Torn and cracked leather shook under my butt and legs as I pushed the drill forward, dropping it deeper, checking for water, dropping it, checking. Plumes of soil settled dry.
Another few feet, and no traces of moisture revealed themselves.
It’s what I’d feared for the last few days. We’d tapped this well and would have to search for a new one. Or, I would. Probably drag Uncle Arrow out with me. He had some hokey tests with this piece of wood he called a divining rod.
It’s worked so far, but his stories of a man showing it to him down in the Gulf didn’t ease my skepticism of the ritual.
Before trekking back to camp, I rode the buggy around the immediate area, looking for any other signs of water—small cacti, moss, discolored spots, splits, or critters.
On my second pass around the perimeter, dark stains dotted a small stretch beyond, so I shut down the vehicle and pulled a metal pole from my tools. Long and thin, I could poke the spots easily and a long ways without disrupting whatever lay within.
Never knew when you might find a gas pocket waiting to take you out.
The first blot was too small to poke, but it lead me out to a wider section.
My dowel pulled back oil.
Well, not useless entirely, but we canned so much of it and used so little.
We needed water.
After packing up, I took one more loop around the zone before bustling back to the small, squat building a group of us had made home. We found it packed with faded books, most of them illegible from the plagues, but I pulled the ones I could decipher and kept them in my room, so Youngblood and the brats had someone to read to them. The rest turned to fire in the cold weather and to cook lizards. Sometimes, we pack valuable and breakable things or use others to track maps and signs of water.
Most of it was burnt.
We did the atmosphere and ourselves no favors.
The brats squalored when I stepped through the double set of doors, jumping at my feet before I pulled the mask away from my face. Three of them, all siblings, danced on long thin limbs, wheezing my name in chant: Tammy. Tammy. Tammy.
“Did you just get your rations? Yous have too much energy.”
They circled me, giggling and coughing.
“What you want?”
“Come read us a story.” The middlest tugged on the front of my suit, his hair a round puff of frizz.
“Don’t you have chores?”
“Please,” they sang in unison.
“Cousin is ill in bed,” said the eldest.
“Come read to us.”
“It’s almost nap time.” The littlest rubbed her eyes.
I dug my fingers into my brows and laughed. “Fine. Grab your cushions and meet me in front of your rooms. I’ve to talk to Uncle Arrow and change my clothes. On with yous.”
They departed, scattering to their rooms to grab cushions and blankets to sprawl out on. If Youngblood was sick, they’d fall asleep on his floor by the time stories were done.
In my room, I opened one of the three bottles on my desk—my daily allowance for my size and excursion. The yellow tint and dead smell didn’t deter me as much as it should. Not after the long ride through the dust.
Breathing through my mouth dissipated the lingering aftertaste, but I didn’t dwell on it or I’d only dehydrate myself.
Stepping out of my suit, I replaced the thin, soiled top for a less dirty one and slipped on a pair of loose pants. Comfortable for sitting cross-legged. I used a hanger to keep from spreading the dirt too far into my other things. I’d shake it out after the next round of rations.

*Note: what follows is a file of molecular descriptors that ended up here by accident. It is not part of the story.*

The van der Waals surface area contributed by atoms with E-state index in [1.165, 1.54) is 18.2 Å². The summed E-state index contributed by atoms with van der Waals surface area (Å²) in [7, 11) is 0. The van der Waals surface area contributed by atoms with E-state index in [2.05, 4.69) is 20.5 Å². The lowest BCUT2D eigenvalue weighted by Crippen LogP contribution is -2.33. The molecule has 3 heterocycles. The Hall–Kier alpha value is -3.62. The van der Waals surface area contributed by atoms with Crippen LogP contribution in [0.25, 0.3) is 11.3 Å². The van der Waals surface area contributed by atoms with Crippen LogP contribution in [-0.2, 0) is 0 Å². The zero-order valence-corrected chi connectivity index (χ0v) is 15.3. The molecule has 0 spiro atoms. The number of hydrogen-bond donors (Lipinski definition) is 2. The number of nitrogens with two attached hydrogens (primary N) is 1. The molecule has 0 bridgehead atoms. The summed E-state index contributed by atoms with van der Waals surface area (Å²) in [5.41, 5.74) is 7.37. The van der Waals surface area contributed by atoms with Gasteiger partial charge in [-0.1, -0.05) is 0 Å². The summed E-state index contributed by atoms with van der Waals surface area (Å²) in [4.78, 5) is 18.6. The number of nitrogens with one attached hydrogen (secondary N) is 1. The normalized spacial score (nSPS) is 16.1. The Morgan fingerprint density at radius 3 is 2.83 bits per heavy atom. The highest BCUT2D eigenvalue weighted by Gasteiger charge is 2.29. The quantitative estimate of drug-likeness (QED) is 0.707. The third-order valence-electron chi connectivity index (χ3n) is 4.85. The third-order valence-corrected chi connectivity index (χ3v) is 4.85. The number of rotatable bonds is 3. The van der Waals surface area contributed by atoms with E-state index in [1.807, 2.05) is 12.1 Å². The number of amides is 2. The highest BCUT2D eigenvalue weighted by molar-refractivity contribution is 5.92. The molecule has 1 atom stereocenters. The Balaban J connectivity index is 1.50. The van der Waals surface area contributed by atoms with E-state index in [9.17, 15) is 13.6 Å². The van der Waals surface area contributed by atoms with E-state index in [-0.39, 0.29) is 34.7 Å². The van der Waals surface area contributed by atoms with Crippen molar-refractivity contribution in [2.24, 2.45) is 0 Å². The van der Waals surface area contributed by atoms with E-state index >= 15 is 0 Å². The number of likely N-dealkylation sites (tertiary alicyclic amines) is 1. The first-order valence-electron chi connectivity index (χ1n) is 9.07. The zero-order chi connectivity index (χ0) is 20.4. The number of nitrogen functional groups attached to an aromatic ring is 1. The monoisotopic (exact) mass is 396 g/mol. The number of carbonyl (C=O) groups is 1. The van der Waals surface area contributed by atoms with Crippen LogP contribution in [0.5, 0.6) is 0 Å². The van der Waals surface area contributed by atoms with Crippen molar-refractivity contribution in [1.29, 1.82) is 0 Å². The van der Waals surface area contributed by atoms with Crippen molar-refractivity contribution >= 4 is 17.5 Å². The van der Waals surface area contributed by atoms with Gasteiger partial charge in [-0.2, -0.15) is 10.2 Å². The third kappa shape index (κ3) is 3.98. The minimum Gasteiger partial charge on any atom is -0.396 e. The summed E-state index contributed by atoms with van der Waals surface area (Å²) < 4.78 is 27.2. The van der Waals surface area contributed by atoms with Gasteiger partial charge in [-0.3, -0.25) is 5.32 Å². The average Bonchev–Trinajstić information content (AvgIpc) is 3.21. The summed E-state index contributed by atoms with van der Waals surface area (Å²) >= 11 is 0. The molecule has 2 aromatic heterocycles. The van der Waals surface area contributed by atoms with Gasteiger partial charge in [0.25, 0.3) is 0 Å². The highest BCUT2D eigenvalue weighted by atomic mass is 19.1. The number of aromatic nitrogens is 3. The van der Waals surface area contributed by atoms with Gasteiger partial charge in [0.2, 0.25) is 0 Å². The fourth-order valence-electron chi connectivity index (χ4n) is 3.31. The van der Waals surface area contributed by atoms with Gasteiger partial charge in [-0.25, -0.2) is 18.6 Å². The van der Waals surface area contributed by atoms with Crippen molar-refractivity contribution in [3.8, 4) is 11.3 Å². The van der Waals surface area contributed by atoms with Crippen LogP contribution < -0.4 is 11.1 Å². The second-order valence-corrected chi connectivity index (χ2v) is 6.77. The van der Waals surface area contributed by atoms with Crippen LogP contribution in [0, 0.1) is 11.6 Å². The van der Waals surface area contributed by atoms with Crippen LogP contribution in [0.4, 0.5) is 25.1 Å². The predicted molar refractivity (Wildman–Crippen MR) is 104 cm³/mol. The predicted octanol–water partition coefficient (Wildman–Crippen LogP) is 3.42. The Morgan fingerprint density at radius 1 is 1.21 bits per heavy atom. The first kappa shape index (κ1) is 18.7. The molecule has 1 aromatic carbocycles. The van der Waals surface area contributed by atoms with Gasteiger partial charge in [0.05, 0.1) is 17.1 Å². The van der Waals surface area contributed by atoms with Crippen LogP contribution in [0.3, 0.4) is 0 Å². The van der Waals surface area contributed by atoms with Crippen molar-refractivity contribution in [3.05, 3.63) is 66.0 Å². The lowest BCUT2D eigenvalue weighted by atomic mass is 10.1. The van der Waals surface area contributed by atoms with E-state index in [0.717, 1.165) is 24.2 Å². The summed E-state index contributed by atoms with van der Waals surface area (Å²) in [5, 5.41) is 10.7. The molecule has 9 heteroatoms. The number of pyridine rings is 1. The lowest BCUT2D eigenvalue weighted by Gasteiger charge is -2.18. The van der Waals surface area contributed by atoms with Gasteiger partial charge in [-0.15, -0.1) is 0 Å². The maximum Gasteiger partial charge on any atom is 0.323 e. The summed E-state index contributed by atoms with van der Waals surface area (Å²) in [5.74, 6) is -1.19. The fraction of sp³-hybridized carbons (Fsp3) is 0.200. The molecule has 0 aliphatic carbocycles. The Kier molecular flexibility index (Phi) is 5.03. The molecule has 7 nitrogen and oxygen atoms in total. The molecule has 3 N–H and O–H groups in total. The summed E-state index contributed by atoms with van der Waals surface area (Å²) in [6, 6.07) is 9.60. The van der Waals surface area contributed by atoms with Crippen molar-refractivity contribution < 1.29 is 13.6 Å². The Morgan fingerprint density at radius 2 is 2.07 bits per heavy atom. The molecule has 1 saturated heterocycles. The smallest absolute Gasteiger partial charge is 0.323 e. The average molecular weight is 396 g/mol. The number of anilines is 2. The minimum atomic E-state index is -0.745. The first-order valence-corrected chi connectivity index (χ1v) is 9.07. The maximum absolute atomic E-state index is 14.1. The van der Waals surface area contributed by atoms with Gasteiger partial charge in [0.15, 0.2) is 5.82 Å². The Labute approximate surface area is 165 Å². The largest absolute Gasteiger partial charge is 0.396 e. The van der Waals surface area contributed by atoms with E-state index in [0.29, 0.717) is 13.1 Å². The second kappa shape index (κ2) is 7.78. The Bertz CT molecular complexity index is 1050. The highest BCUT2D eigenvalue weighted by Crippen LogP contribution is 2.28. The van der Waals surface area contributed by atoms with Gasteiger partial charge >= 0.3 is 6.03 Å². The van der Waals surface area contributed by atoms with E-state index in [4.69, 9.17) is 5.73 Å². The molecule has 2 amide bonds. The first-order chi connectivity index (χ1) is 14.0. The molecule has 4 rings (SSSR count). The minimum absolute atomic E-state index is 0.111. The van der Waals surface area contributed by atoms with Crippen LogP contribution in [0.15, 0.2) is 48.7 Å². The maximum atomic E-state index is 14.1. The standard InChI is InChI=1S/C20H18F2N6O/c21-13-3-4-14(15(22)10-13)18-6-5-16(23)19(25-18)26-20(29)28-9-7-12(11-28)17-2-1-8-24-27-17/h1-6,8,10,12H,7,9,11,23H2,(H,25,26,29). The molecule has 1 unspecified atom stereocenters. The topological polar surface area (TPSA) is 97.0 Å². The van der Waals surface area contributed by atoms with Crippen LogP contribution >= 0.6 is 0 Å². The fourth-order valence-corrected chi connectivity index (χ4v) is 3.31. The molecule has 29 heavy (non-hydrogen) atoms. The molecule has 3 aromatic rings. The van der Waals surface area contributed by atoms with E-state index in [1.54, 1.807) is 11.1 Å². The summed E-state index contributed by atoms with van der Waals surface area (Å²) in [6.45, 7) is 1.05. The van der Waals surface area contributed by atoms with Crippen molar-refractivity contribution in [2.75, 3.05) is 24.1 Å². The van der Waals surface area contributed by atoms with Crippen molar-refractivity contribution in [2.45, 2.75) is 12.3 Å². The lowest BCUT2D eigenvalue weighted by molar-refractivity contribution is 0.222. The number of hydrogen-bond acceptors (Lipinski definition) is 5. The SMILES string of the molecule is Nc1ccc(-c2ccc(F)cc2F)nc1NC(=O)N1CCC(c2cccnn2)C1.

The top book made it under my arm on my way out the door.
Around the corner and two rooms down, I found Uncle Arrow in his quarters, messing with one of the pumping units we used for the bigger vehicles. His dark hands creased with black oil, and I handed him a 5/16” hex-head nut driver.
He grunted thanks, popped a compartment and a filter, and cleared out some mess before he set it aside and cleaned his hands.
“Always nice to have someone around who knows what they’re doing.”
“Yeah. No problem. Kind of why I’m here. I’m going to need you and that water-seeking twig on my next trip out.”
“Sure, but I’m not calling it that.”
Uncle Arrow’s laugh warmed the room a little. Not really our uncle like Youngblood wasn’t the brats’ cousin. But know someone who knows someone and what other words have we to call them family? Uncle Arrow treated me nicely and with respect, and he kept Mother off my back, especially when I mouthed off.
Not like she was my real mother, or acted like one, but we had to call her such since she kept the place running. All I did was fetch her precious water from a dried-up wasteland.
“The new spot is dry already?”
“No. I just want to waste half of your day looking for a new one to pass the time.”
“Good point.” He sipped a bottle of tinted water and shook away the taste. “Go read to the brats, and we’ll look over the maps after rations.”
I nodded and backed out of his room.
Wife of a disabled veteran, Alisha Costanzo writes about PTSD, environmentalism, violence, and conformity. With a mutually-fueled passion to change the world one person at a time, she often writes about her husband’s rants, conspiracy theories, and trains of logic that seem absurd until the connections line up, and mixes them into her obsession with cooking, coffee, and pop-culture monsters.
Most of all, Alisha is passionate about satire and how it can be used as a tool for learning and criticism. Her stories are aware of themselves and determined not to give readers what they think they want.
A New York transplant, she lives in Oklahoma, teaches English and rhetoric at a local university, runs and edits at Transmundane Press, LLC, and navigates the crazy that comes with her husband, fifteen-year-old step son, six cats, six lizards, so many mice mice, three toads, two snakes, and a water turtle in the master bath, all confined under one roof.